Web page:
Dunker described an example of this with a former student. “I had a student that was having a med change. They didn’t want to disclose it,” she said. The student eventually shared their situation.

“We went from, ‘You’re going to fail because you’ve been late twice’ to ‘Let’s get you an accommodation and help you through,’” said Dunker.

As a nursing student, you invest so much of your time, money, and energy into your program, so don’t be afraid to ask for support.

“We have a huge responsibility to take every student very seriously,” she said. “Hopefully, the majority of them are going to cruise through, and there’s not going to be issues. But when we’ve admitted you, we should have a commitment to your success.”

Stay committed by refueling yourself

While burnout is an ongoing problem, studies have shown that students aren’t immune to this condition. Amid strenuous course work, clinicals, and exams, nursing students are at risk of experiencing academic burnout. To be successful through your program and avoid the pitfalls of burnout, it’s essential to take care of yourself and remember that nursing school is only a fraction of your life.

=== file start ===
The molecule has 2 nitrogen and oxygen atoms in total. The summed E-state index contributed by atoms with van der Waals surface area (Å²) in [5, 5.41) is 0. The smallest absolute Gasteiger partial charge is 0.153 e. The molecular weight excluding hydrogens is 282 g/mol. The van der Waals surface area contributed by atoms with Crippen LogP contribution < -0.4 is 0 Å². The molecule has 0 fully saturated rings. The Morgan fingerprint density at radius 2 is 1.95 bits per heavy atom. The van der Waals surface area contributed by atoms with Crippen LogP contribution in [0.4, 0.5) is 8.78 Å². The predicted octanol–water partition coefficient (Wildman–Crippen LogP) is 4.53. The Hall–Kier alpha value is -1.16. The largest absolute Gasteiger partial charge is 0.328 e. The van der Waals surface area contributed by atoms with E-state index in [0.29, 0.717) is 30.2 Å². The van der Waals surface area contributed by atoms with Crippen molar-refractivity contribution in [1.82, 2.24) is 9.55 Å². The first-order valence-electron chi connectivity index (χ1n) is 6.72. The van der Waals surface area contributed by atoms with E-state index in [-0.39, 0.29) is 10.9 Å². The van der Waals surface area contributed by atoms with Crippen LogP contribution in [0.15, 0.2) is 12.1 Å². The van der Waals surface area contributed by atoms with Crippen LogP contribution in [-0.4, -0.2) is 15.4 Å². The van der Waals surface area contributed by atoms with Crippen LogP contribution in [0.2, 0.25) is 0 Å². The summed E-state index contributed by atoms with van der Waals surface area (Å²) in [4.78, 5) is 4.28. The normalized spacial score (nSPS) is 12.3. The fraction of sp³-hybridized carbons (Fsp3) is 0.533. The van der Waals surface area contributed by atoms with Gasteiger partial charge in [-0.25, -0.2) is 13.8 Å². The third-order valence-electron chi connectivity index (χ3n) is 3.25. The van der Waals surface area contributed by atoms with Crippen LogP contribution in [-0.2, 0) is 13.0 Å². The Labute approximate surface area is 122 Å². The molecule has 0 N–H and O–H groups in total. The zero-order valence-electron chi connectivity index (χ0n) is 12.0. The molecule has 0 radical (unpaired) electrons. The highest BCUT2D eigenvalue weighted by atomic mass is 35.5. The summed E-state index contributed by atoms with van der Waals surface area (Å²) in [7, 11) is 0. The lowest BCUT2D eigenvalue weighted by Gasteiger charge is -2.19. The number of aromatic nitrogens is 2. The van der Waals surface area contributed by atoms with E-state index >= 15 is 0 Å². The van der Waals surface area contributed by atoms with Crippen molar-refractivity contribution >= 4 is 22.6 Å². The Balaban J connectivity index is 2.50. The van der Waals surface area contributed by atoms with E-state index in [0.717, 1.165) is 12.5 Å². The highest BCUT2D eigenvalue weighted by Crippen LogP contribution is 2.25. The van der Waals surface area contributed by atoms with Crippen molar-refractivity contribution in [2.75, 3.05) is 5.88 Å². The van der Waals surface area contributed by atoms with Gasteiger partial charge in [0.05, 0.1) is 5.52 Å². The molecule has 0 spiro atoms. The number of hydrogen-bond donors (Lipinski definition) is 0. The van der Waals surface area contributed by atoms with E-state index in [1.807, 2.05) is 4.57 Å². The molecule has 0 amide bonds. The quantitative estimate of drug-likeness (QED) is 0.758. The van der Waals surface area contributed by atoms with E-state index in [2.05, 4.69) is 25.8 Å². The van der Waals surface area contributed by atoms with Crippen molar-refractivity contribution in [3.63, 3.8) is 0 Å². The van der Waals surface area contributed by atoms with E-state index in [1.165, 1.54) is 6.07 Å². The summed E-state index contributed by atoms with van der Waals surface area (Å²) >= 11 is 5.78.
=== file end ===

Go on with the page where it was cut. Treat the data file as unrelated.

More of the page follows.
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Self-care for nursing students has become as necessary as it is in the profession itself. And according to Dunker, schools recognize the value of self-care and are now trying to infuse it into their curricula more. In fact, one study highlighted that when student nurses were taught self-care behaviors, their self-awareness improved and they had better clinical outcomes.

Keep in mind that self-care isn’t linear and what works for you may not work for someone else. You might enjoy spending time in nature while your friends love an afternoon at a coffee shop. What’s most important is allotting time to do activities things you love.

Forcing yourself to disconnect and make room for things that bring you joy is a way to refuel, said Dunker. So while your time in nursing school should be a priority, don’t forget to prioritize yourself.

Final thoughts

Being successful in nursing school doesn’t have to be based on your grades alone. Recognizing your circumstances, understanding your needs, and prioritizing your well-being will set you up for success to achieve your education goals on your path to become a nurse.

Whether you’re looking for educational support, mentorship, or career insights, connect and network with fellow nurses on the Nurse.com app.